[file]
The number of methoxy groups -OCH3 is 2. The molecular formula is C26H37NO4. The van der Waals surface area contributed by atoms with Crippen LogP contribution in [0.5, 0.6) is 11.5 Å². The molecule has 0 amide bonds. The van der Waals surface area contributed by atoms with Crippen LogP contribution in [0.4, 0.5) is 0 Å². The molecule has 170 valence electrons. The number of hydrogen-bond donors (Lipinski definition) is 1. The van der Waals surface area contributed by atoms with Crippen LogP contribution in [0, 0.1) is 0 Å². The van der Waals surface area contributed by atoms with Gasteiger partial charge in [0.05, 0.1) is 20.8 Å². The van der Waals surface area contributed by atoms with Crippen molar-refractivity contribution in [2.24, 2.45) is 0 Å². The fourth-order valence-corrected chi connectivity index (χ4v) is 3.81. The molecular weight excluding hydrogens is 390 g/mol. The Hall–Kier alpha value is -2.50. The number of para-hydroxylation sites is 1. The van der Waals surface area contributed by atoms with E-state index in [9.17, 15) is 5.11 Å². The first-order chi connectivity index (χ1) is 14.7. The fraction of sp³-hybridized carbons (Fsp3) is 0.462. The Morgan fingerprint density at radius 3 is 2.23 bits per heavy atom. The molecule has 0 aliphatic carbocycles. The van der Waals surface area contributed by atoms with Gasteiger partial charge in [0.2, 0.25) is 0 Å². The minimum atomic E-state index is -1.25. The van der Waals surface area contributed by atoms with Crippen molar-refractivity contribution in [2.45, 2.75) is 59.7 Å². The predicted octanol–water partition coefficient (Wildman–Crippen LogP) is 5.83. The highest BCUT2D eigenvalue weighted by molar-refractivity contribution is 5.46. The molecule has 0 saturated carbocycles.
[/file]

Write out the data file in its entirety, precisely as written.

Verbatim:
The number of methoxy groups -OCH3 is 2. The molecular formula is C26H37NO4. The van der Waals surface area contributed by atoms with Crippen LogP contribution in [0.5, 0.6) is 11.5 Å². The molecule has 0 amide bonds. The van der Waals surface area contributed by atoms with Crippen LogP contribution in [0.4, 0.5) is 0 Å². The molecule has 170 valence electrons. The number of hydrogen-bond donors (Lipinski definition) is 1. The van der Waals surface area contributed by atoms with Crippen LogP contribution in [0, 0.1) is 0 Å². The van der Waals surface area contributed by atoms with Gasteiger partial charge in [0.05, 0.1) is 20.8 Å². The van der Waals surface area contributed by atoms with Crippen molar-refractivity contribution in [2.24, 2.45) is 0 Å². The fourth-order valence-corrected chi connectivity index (χ4v) is 3.81. The molecular weight excluding hydrogens is 390 g/mol. The Hall–Kier alpha value is -2.50. The number of para-hydroxylation sites is 1. The van der Waals surface area contributed by atoms with E-state index in [9.17, 15) is 5.11 Å². The first-order chi connectivity index (χ1) is 14.7. The fraction of sp³-hybridized carbons (Fsp3) is 0.462. The Morgan fingerprint density at radius 3 is 2.23 bits per heavy atom. The molecule has 0 aliphatic carbocycles. The van der Waals surface area contributed by atoms with Gasteiger partial charge in [0.2, 0.25) is 0 Å². The minimum atomic E-state index is -1.25. The van der Waals surface area contributed by atoms with Crippen molar-refractivity contribution in [2.45, 2.75) is 59.7 Å². The predicted octanol–water partition coefficient (Wildman–Crippen LogP) is 5.83. The highest BCUT2D eigenvalue weighted by molar-refractivity contribution is 5.46. The molecule has 0 saturated carbocycles.